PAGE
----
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Archive for the ‘Stephen Leacock’ Category

SOUNDTRACKAMY GRANT-Tiny Desk Concert #813 (December 17, 2018).

Amy Grant is “The queen Christian pop” and as such I have no use for her.

Amusingly this Christmas-themed Tiny Desk Concert was organized by Lars Gotrich who also loved death metal.

Lars explains his connection to Amy:

Growing up in the ’90s, there was never a Christmas without Amy Grant’s music. Home for Christmas, in particular, was a favorite around our household, its string-swept nostalgia wrapped around the family den like a warm blanket and a plate of cookies. So when I invited the Nashville pop singer to perform our annual holiday Tiny Desk, I had to bring my mom.

When I saw she was playing I feared the worst–bland inoffensive pop and offensive Christian music.  But rather, this Concert proves to be bittersweet with two songs about Christmas that welcome Christmas but also know that it’s not always perfect.

“As I’ve gotten older, sometimes I’ve realized the bravest thing you can do at Christmas is go home,” she tells the Tiny Desk audience after performing “To Be Together,” from 2016’s cozy, yet lived-in Tennessee Christmas. “Sometimes the bravest thing you can do is open the door and welcome everybody back.”

Her band sounds tight–piano and acoustic guitar and a cool five string bass.  Her backing singers do a nice job–and while it hovers along the line of too much for me, she reins it in nicely.  And “To Be Together” is really a lovely Christmas song.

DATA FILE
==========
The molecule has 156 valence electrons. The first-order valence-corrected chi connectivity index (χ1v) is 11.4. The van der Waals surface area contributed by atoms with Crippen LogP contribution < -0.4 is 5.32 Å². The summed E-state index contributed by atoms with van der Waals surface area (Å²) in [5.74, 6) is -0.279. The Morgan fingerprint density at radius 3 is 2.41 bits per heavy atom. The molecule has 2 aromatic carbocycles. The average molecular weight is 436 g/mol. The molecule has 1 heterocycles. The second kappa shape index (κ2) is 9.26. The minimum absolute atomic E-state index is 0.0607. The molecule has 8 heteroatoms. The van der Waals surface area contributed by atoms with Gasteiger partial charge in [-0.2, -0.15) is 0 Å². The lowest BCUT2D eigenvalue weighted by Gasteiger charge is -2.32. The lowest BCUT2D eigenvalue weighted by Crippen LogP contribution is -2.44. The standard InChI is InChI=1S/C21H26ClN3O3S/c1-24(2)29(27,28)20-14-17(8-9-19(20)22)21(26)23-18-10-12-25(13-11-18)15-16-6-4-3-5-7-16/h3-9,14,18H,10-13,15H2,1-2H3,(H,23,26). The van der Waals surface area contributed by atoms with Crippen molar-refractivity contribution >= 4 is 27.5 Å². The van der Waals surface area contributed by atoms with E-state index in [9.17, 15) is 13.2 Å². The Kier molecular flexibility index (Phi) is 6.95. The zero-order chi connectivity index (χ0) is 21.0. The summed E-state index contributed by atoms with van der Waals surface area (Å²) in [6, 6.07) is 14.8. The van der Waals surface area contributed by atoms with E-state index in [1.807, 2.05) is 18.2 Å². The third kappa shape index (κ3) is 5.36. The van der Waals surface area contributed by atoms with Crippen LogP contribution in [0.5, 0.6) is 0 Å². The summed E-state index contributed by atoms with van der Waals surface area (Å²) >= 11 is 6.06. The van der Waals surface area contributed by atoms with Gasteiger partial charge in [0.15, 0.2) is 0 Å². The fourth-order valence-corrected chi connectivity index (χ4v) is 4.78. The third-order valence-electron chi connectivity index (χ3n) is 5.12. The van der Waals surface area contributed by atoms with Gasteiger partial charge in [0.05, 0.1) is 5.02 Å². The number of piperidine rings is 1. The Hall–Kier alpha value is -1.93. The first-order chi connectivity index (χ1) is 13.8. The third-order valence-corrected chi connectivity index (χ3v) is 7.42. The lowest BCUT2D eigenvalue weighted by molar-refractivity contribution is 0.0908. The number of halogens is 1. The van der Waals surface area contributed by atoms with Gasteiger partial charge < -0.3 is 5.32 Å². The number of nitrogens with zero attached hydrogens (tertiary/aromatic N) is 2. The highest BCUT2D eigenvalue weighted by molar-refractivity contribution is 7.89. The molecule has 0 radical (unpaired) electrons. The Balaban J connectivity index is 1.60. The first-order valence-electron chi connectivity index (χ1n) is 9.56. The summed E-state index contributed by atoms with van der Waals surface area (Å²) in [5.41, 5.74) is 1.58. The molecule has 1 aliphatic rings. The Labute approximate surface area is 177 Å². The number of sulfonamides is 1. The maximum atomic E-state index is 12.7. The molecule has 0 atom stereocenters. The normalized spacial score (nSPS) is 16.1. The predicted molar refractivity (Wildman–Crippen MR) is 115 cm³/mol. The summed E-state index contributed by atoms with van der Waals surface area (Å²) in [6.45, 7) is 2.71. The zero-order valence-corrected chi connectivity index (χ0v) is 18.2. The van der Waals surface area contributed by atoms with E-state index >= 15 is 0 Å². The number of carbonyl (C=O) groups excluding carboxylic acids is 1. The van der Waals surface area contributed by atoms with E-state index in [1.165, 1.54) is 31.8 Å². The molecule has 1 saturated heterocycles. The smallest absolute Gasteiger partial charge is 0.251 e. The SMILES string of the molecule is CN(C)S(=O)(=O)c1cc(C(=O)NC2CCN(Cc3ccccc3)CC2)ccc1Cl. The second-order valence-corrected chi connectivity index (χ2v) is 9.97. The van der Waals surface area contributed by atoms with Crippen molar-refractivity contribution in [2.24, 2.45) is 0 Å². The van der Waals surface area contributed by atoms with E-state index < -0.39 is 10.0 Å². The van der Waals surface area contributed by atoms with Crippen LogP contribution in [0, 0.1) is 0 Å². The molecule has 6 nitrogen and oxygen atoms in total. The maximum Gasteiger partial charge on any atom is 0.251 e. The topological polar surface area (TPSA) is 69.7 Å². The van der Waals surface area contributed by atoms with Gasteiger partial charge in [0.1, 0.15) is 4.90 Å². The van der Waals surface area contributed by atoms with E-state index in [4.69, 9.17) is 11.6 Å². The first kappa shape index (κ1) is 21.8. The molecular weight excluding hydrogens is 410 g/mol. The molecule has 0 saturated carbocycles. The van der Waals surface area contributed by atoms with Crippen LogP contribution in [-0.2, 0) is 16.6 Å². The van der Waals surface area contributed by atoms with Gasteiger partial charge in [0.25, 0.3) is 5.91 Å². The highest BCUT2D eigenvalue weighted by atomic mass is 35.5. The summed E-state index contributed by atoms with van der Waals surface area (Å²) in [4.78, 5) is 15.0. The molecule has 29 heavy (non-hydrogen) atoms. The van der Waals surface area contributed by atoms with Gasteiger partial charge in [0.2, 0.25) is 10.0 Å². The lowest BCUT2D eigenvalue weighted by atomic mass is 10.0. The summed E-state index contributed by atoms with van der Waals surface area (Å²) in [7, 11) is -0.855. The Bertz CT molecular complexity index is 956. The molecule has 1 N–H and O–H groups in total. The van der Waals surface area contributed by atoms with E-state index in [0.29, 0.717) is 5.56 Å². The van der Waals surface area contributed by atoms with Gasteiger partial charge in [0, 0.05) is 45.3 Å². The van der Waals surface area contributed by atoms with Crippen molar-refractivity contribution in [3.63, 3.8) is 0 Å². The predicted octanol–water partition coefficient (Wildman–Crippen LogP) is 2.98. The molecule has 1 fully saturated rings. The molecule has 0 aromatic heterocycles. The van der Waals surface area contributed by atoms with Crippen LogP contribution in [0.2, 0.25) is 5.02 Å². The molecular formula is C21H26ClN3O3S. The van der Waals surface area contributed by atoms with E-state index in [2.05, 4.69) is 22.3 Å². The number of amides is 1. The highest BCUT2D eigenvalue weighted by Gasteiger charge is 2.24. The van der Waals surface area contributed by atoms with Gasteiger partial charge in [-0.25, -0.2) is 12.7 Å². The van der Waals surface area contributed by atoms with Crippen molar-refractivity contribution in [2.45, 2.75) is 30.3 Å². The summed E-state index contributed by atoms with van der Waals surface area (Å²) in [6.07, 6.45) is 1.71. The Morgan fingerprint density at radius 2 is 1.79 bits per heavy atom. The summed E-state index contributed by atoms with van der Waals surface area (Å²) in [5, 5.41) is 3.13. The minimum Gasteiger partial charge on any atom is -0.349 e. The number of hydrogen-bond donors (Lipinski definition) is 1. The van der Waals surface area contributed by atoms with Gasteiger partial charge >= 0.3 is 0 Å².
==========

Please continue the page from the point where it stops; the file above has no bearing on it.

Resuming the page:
And that’s when it all comes home for Amy Grant. “Tennessee Christmas,” written 35 years ago, takes on new meaning here — this was the first time she’s performed the song since her father died this year. You see her eyes glisten, and her voice catch on the final “tender Tennessee Christmas,” everyone feeling that wistful tenderness and offering some back in return.

If you don’t need therapy before Christmas…hang on you’re gonna need it after,

To shake out her sadness, Grant dons reindeer antlers (generously provided by someone at NPR because of course someone at NPR keeps festive wear on hand) and dashes through a delightful version of “Jingle Bells.”

This version of “Jingle Bells” is almost manic in its speed and juxtapositions of slow and fast.  It’s really great.

[READ: December 20, 2018] “Christmas Triptych”

Once again, I have ordered The Short Story Advent Calendar.  This is my third time reading the Calendar (thanks S.).  I never knew about the first one until it was long out of print (sigh).  Here’s what they say this year

Fourth time’s the charm.

After a restful spring, rowdy summer, and pretty reasonable fall, we are officially back at it again with another deluxe box set of 24 individually bound short stories to get you into the yuletide spirit.

The fourth annual Short Story Advent Calendar might be our most ambitious yet, with a range of stories hailing from eight different countries and three different originating languages (don’t worry, we got the English versions). This year’s edition features a special diecut lid and textured case. We also set a new personal best for material that has never before appeared in print.

Want a copy?  Order one here.

Like last year I’m pairing each story with a holiday disc from our personal collection, although I do love to include a Tiny Desk Christmas Concert like this one.

This is an actual Christmas story (or three) by the Canadian master of comedy, Stephen Leacock. (more…)

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SOUNDTRACK : BLACK MOUNTAIN-Wilderness Heart (2010).

As the Tea Party showed, it’s never too late to pay tribute to Led Zeppelin.  Of course in 2010, it seems really uncool.  So, why not go whole hog?  The opener, “The Hair Song” sounds uncannily like Led Zeppelin, from chord structure to guitar sound.  And then just wait until after a verse or two and you get the guitar solo which comes straight from a Led Zep song.  And, amusingly enough, the duet vocals of Stephen McBean and Amber Webber combine to sound an awful lot like Robert Plant.